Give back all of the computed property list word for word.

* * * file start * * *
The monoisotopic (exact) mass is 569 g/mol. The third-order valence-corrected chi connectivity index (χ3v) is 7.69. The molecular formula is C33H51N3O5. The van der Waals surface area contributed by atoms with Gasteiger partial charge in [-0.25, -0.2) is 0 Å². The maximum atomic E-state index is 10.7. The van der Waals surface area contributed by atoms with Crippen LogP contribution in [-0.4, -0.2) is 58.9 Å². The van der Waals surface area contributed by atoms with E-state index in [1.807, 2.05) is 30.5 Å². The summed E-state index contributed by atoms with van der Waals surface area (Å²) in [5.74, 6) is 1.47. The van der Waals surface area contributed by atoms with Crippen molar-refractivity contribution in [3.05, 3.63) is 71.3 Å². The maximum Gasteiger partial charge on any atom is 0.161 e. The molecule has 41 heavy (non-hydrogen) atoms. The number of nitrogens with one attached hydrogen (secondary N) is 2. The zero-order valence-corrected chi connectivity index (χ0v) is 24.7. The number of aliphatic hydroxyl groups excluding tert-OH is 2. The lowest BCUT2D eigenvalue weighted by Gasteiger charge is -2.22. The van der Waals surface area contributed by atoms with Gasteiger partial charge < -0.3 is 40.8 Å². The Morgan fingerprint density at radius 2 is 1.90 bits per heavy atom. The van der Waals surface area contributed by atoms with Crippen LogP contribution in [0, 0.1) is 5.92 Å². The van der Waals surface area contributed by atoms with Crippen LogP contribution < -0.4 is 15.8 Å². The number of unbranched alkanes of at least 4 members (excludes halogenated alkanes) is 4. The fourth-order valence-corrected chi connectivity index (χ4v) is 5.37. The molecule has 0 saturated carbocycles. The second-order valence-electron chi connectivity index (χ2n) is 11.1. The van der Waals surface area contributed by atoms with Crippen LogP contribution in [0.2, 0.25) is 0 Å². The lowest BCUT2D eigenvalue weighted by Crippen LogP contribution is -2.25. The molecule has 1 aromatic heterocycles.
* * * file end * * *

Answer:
The monoisotopic (exact) mass is 569 g/mol. The third-order valence-corrected chi connectivity index (χ3v) is 7.69. The molecular formula is C33H51N3O5. The van der Waals surface area contributed by atoms with Gasteiger partial charge in [-0.25, -0.2) is 0 Å². The maximum atomic E-state index is 10.7. The van der Waals surface area contributed by atoms with Crippen LogP contribution in [-0.4, -0.2) is 58.9 Å². The van der Waals surface area contributed by atoms with E-state index in [1.807, 2.05) is 30.5 Å². The summed E-state index contributed by atoms with van der Waals surface area (Å²) in [5.74, 6) is 1.47. The van der Waals surface area contributed by atoms with Crippen molar-refractivity contribution in [3.05, 3.63) is 71.3 Å². The maximum Gasteiger partial charge on any atom is 0.161 e. The molecule has 41 heavy (non-hydrogen) atoms. The number of nitrogens with one attached hydrogen (secondary N) is 2. The zero-order valence-corrected chi connectivity index (χ0v) is 24.7. The number of aliphatic hydroxyl groups excluding tert-OH is 2. The lowest BCUT2D eigenvalue weighted by Gasteiger charge is -2.22. The van der Waals surface area contributed by atoms with Gasteiger partial charge < -0.3 is 40.8 Å². The Morgan fingerprint density at radius 2 is 1.90 bits per heavy atom. The van der Waals surface area contributed by atoms with Crippen LogP contribution in [0, 0.1) is 5.92 Å². The van der Waals surface area contributed by atoms with Crippen LogP contribution < -0.4 is 15.8 Å². The number of unbranched alkanes of at least 4 members (excludes halogenated alkanes) is 4. The fourth-order valence-corrected chi connectivity index (χ4v) is 5.37. The molecule has 0 saturated carbocycles. The second-order valence-electron chi connectivity index (χ2n) is 11.1. The van der Waals surface area contributed by atoms with Crippen LogP contribution in [0.2, 0.25) is 0 Å². The lowest BCUT2D eigenvalue weighted by Crippen LogP contribution is -2.25. The molecule has 1 aromatic heterocycles.